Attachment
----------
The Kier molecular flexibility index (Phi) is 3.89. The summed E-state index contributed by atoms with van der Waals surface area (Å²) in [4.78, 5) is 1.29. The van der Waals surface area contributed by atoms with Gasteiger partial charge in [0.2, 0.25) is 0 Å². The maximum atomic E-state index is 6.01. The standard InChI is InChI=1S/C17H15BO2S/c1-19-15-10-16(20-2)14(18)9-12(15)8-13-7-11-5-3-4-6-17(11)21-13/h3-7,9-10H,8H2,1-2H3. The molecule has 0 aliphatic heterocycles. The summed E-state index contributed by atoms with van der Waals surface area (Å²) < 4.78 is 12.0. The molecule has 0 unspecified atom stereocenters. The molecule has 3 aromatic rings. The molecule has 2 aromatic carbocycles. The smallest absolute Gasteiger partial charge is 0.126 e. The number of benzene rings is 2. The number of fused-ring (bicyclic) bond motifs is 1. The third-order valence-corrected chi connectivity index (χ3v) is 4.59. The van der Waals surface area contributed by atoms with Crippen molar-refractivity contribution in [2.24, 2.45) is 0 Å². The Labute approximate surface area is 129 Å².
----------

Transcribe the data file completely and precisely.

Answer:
The Kier molecular flexibility index (Phi) is 3.89. The summed E-state index contributed by atoms with van der Waals surface area (Å²) in [4.78, 5) is 1.29. The van der Waals surface area contributed by atoms with Gasteiger partial charge in [0.2, 0.25) is 0 Å². The maximum atomic E-state index is 6.01. The standard InChI is InChI=1S/C17H15BO2S/c1-19-15-10-16(20-2)14(18)9-12(15)8-13-7-11-5-3-4-6-17(11)21-13/h3-7,9-10H,8H2,1-2H3. The molecule has 0 aliphatic heterocycles. The summed E-state index contributed by atoms with van der Waals surface area (Å²) < 4.78 is 12.0. The molecule has 0 unspecified atom stereocenters. The molecule has 3 aromatic rings. The molecule has 2 aromatic carbocycles. The smallest absolute Gasteiger partial charge is 0.126 e. The number of benzene rings is 2. The number of fused-ring (bicyclic) bond motifs is 1. The third-order valence-corrected chi connectivity index (χ3v) is 4.59. The van der Waals surface area contributed by atoms with Crippen molar-refractivity contribution in [2.24, 2.45) is 0 Å². The Labute approximate surface area is 129 Å².